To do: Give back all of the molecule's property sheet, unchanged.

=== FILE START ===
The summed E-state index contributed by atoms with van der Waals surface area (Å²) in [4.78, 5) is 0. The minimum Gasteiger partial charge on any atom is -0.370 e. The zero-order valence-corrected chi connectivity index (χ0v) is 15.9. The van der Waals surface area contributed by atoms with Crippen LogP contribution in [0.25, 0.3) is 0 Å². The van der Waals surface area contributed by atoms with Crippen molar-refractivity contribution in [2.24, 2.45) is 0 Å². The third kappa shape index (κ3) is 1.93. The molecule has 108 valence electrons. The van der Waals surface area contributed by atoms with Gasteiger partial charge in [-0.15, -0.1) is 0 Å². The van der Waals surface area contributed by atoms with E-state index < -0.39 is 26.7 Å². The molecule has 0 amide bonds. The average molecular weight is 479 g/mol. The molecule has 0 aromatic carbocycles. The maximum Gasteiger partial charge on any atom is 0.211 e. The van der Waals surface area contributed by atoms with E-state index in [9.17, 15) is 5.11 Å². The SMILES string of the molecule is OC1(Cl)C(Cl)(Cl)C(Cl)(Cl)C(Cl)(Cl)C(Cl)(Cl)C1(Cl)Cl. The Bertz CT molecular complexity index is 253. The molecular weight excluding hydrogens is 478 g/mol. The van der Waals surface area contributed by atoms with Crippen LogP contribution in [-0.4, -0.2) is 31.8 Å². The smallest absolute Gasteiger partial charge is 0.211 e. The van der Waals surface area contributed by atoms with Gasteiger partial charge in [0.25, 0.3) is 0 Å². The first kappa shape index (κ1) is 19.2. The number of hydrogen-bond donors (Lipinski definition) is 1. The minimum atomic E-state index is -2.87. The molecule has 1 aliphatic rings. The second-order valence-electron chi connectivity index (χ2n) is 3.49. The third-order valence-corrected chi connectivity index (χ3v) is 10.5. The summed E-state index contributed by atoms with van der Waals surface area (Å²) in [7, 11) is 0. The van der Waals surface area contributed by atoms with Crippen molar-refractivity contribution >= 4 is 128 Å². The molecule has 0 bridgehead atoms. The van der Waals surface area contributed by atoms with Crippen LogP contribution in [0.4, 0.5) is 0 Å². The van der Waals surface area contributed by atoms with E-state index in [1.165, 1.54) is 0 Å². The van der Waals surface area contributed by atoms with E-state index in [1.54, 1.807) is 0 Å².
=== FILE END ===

The summed E-state index contributed by atoms with van der Waals surface area (Å²) in [4.78, 5) is 0. The minimum Gasteiger partial charge on any atom is -0.370 e. The zero-order valence-corrected chi connectivity index (χ0v) is 15.9. The van der Waals surface area contributed by atoms with Crippen LogP contribution in [0.25, 0.3) is 0 Å². The van der Waals surface area contributed by atoms with Crippen molar-refractivity contribution in [2.24, 2.45) is 0 Å². The third kappa shape index (κ3) is 1.93. The molecule has 108 valence electrons. The van der Waals surface area contributed by atoms with Gasteiger partial charge in [-0.15, -0.1) is 0 Å². The van der Waals surface area contributed by atoms with E-state index < -0.39 is 26.7 Å². The molecule has 0 amide bonds. The average molecular weight is 479 g/mol. The molecule has 0 aromatic carbocycles. The maximum Gasteiger partial charge on any atom is 0.211 e. The van der Waals surface area contributed by atoms with E-state index in [9.17, 15) is 5.11 Å². The SMILES string of the molecule is OC1(Cl)C(Cl)(Cl)C(Cl)(Cl)C(Cl)(Cl)C(Cl)(Cl)C1(Cl)Cl. The Bertz CT molecular complexity index is 253. The molecular weight excluding hydrogens is 478 g/mol. The van der Waals surface area contributed by atoms with Crippen LogP contribution in [-0.4, -0.2) is 31.8 Å². The smallest absolute Gasteiger partial charge is 0.211 e. The van der Waals surface area contributed by atoms with Gasteiger partial charge in [0.25, 0.3) is 0 Å². The first kappa shape index (κ1) is 19.2. The number of hydrogen-bond donors (Lipinski definition) is 1. The minimum atomic E-state index is -2.87. The molecule has 1 aliphatic rings. The second-order valence-electron chi connectivity index (χ2n) is 3.49. The third-order valence-corrected chi connectivity index (χ3v) is 10.5. The summed E-state index contributed by atoms with van der Waals surface area (Å²) in [7, 11) is 0. The van der Waals surface area contributed by atoms with Crippen molar-refractivity contribution >= 4 is 128 Å². The molecule has 0 bridgehead atoms. The van der Waals surface area contributed by atoms with Crippen LogP contribution in [0.4, 0.5) is 0 Å². The van der Waals surface area contributed by atoms with E-state index in [1.165, 1.54) is 0 Å². The van der Waals surface area contributed by atoms with E-state index in [1.54, 1.807) is 0 Å².